Romney’s Pivot to the Center Hasn’t Worked. (But It Didn’t Need To.)

Perhaps you’ve heard about Romney’s pivot to the center in last week’s debate—what it means, whether it will work, how Obama is responding, etc.  Yesterday, Bill Clinton described his reaction to Romney’s performance thusly: “Wow, here’s old moderate Mitt. Where ya been, boy?”

New survey data suggests that voters’ reaction was far less dramatic.  In fact, voters didn’t perceive Romney’s underlying ideology any differently after the debate.

Since January, YouGov polls have asked voters to place themselves, Obama, and Romney on the liberal-conservative spectrum—specifically, on a five-category scale ranging from “very liberal” to “very conservative.”  Below are the trends from January until the most recent poll, conducted from October 6-8.  The  graph plots the average placements of Obama and Romney as well as where respondents placed themselves, on average.  The graph depicts the data points as well as smoothed averages.

Three things are happening here.  First, in the minds of voters, Obama and Romney have moved away from the average voter, but Romney has moved further.  Romney is now perceived as notably more conservative.  For example, in mid-January, 37% considered Romney moderate, 39% considered him conservative, and 16% considered him very conservative.  In the first October poll, 24% considered him moderate, while 40% considered him conservative and 29% considered him very conservative.

Second, perceptions of Romney’s ideology did not change before and after the debate—even though the timing of the post-debate poll allowed respondents to hear two days of news coverage discussing Romney’s pivot.  But the lack of change is not surprising: a venerable finding in political science is that many people do not have a deep understanding of political ideologies in general or the specific positions that candidates take in elections—much less how the latter connects to the former.

Finally, and perhaps most importantly, Romney may not have needed this pivot to the center anyway.  Even though he is perceived as more conservative than the average voter—and increasingly so—he is still closer to the average voter than is Obama. This belies the notion that Romney’s conservative positions in the primary have damaged him in the general election. Romney’s struggles up until his debate win were not about ideology.  And if this debate has a long-term effect on the race, it may not involve making voters see him as more moderate.  In fact, although Romney’s embrace of conservatism has attracted more commentary, Obama’s perceived liberalism could prove the bigger liability in November.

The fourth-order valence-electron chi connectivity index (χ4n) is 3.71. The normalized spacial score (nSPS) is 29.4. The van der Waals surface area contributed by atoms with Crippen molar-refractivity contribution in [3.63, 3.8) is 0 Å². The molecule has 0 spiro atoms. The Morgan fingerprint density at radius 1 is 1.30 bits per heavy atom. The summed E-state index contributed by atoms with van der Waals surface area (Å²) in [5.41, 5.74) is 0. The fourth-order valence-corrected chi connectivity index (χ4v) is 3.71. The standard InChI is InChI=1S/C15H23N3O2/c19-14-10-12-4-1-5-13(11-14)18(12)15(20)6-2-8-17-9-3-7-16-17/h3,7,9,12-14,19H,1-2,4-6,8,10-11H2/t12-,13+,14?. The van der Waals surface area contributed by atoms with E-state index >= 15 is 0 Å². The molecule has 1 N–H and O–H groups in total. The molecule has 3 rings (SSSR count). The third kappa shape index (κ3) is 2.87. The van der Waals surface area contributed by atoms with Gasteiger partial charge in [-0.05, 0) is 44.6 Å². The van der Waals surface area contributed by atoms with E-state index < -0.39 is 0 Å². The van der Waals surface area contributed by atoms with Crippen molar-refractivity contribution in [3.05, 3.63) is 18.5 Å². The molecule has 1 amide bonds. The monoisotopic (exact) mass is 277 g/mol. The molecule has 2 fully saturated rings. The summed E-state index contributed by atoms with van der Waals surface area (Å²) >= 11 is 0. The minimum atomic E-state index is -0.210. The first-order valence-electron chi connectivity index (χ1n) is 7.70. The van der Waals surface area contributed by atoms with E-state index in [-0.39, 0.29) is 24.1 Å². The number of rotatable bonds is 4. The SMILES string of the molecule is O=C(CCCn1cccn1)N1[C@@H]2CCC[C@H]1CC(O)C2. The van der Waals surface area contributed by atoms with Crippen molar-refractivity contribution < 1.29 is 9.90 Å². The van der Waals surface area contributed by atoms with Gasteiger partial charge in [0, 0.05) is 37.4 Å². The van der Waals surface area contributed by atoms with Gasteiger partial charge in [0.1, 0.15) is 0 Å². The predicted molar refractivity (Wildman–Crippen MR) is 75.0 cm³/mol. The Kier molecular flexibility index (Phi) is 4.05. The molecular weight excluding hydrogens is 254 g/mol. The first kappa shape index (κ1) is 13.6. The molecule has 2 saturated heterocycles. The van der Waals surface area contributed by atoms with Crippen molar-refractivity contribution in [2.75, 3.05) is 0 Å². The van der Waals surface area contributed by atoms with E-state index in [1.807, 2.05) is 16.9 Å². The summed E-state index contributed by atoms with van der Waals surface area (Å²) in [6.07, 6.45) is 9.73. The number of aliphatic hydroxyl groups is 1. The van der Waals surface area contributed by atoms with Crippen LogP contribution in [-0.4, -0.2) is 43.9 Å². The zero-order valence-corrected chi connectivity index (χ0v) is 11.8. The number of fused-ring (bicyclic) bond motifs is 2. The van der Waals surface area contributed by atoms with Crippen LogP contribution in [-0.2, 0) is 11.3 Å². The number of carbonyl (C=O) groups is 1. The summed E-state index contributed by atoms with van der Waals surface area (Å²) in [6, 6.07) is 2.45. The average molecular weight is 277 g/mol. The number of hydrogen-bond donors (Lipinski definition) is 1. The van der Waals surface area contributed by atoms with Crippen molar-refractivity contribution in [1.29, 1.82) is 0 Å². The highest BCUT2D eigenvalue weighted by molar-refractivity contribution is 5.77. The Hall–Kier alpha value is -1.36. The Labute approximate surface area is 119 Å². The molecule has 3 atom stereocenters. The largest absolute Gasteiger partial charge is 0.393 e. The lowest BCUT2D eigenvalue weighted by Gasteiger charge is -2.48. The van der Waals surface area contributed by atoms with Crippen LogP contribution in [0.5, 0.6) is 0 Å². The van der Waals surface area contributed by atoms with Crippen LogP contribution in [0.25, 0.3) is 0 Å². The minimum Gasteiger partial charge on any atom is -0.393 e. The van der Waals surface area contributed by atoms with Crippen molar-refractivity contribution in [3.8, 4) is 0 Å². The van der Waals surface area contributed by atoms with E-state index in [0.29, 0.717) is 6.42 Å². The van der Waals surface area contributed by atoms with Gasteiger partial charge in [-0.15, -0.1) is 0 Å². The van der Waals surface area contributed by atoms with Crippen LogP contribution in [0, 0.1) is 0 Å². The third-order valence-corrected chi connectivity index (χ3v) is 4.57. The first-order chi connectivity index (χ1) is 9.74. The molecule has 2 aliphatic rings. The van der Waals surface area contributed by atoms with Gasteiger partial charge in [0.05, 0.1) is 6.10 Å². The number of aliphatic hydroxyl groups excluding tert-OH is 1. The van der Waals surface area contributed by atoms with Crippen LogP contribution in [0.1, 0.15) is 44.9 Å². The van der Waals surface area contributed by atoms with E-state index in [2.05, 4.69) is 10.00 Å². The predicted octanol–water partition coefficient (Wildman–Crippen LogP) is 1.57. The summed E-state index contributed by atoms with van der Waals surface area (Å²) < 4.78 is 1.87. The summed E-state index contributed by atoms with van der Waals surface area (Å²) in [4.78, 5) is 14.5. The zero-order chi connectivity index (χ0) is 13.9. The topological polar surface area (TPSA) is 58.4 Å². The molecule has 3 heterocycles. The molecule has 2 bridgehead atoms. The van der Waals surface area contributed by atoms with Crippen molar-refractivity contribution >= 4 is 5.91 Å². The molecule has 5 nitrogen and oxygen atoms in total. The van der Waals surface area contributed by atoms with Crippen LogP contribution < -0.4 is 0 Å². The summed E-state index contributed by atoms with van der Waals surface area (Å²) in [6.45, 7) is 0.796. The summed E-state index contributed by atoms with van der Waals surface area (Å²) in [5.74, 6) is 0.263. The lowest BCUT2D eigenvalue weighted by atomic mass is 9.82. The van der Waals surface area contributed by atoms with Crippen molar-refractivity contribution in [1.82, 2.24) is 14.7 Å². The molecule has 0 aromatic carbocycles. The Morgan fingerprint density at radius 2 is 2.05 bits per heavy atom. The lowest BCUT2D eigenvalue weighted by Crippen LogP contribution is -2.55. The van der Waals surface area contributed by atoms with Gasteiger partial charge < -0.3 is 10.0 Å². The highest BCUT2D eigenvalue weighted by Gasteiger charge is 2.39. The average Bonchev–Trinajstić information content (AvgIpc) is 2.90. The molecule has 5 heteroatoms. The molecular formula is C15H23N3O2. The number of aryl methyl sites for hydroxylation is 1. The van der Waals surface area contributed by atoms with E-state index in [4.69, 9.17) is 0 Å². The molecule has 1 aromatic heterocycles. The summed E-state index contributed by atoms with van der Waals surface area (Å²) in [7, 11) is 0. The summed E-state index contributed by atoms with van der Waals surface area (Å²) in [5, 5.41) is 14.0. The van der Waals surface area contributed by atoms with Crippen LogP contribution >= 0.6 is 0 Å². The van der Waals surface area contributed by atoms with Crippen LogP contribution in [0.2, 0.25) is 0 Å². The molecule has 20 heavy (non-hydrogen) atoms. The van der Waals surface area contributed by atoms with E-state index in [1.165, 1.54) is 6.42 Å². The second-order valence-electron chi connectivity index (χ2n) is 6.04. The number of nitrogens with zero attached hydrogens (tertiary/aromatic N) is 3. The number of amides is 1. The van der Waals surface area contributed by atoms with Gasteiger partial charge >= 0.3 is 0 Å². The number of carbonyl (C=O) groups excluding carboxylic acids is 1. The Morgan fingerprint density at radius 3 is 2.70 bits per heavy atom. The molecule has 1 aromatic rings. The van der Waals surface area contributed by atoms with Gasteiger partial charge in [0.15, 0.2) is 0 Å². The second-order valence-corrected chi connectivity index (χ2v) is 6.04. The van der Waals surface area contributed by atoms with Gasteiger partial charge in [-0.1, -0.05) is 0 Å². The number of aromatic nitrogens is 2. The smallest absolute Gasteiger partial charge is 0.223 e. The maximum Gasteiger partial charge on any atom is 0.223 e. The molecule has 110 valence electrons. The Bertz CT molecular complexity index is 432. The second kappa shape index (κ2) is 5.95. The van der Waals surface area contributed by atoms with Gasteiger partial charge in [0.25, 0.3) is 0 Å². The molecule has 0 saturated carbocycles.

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About John Sides 27 Articles

Affiliation: George Washington University

John Sides is an Associate Professor in the Department of Political Science at George Washington University.

Professor Sides studies political behavior in American and comparative politics. His current research focuses on political campaigns, the effects of factual information on public opinion, citizenship laws and national identity, and measurement equivalence. His work has appeared in the American Political Science Review, American Journal of Political Science, American Politics Research, British Journal of Political Science, Journal of Politics, Political Communication, Political Studies, Presidential Studies Quarterly, and Legislative Studies Quarterly. He helped found and contributes to The Monkey Cage, a political science blog.

Professor Sides received his Ph.D. from University of California, Berkeley, 2003.

Visit: John Sides Page

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